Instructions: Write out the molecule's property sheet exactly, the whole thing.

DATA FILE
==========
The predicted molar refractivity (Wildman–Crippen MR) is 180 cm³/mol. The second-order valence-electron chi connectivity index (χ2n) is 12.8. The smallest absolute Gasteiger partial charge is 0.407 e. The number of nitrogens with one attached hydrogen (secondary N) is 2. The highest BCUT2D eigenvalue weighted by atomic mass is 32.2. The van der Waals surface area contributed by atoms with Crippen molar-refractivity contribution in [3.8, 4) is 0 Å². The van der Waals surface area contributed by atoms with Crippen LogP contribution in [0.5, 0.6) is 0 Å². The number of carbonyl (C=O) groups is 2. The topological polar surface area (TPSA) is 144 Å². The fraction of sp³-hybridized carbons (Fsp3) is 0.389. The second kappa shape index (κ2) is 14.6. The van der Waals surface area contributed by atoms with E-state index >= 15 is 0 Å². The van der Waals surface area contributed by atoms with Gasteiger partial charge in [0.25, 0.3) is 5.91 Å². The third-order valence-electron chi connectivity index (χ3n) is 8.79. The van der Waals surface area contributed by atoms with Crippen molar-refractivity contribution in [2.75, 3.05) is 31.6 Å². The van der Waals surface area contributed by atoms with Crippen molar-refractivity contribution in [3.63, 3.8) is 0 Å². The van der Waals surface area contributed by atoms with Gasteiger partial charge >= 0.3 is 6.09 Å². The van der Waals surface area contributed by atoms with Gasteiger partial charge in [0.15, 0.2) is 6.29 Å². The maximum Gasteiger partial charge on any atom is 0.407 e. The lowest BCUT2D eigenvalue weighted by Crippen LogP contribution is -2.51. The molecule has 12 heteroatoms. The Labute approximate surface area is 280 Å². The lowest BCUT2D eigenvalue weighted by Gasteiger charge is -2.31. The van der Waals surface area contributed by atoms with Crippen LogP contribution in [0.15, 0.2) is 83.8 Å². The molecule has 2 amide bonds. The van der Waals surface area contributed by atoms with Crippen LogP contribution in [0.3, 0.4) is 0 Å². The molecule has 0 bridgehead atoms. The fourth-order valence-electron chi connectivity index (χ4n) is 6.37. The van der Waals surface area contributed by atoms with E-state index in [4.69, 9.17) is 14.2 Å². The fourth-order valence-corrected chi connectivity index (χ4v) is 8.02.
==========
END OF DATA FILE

The predicted molar refractivity (Wildman–Crippen MR) is 180 cm³/mol. The second-order valence-electron chi connectivity index (χ2n) is 12.8. The smallest absolute Gasteiger partial charge is 0.407 e. The number of nitrogens with one attached hydrogen (secondary N) is 2. The highest BCUT2D eigenvalue weighted by atomic mass is 32.2. The van der Waals surface area contributed by atoms with Crippen molar-refractivity contribution in [3.8, 4) is 0 Å². The van der Waals surface area contributed by atoms with Crippen LogP contribution in [0.5, 0.6) is 0 Å². The number of carbonyl (C=O) groups is 2. The topological polar surface area (TPSA) is 144 Å². The fraction of sp³-hybridized carbons (Fsp3) is 0.389. The second kappa shape index (κ2) is 14.6. The van der Waals surface area contributed by atoms with E-state index >= 15 is 0 Å². The van der Waals surface area contributed by atoms with Gasteiger partial charge in [0.25, 0.3) is 5.91 Å². The third-order valence-electron chi connectivity index (χ3n) is 8.79. The van der Waals surface area contributed by atoms with Crippen molar-refractivity contribution in [2.75, 3.05) is 31.6 Å². The van der Waals surface area contributed by atoms with Crippen molar-refractivity contribution in [3.63, 3.8) is 0 Å². The van der Waals surface area contributed by atoms with Gasteiger partial charge >= 0.3 is 6.09 Å². The van der Waals surface area contributed by atoms with Gasteiger partial charge in [0.15, 0.2) is 6.29 Å². The maximum Gasteiger partial charge on any atom is 0.407 e. The lowest BCUT2D eigenvalue weighted by Crippen LogP contribution is -2.51. The molecule has 12 heteroatoms. The Labute approximate surface area is 280 Å². The lowest BCUT2D eigenvalue weighted by Gasteiger charge is -2.31. The van der Waals surface area contributed by atoms with Crippen LogP contribution in [0.15, 0.2) is 83.8 Å². The molecule has 2 amide bonds. The van der Waals surface area contributed by atoms with Crippen LogP contribution in [0.3, 0.4) is 0 Å². The molecule has 0 bridgehead atoms. The fourth-order valence-electron chi connectivity index (χ4n) is 6.37. The van der Waals surface area contributed by atoms with E-state index in [4.69, 9.17) is 14.2 Å². The fourth-order valence-corrected chi connectivity index (χ4v) is 8.02.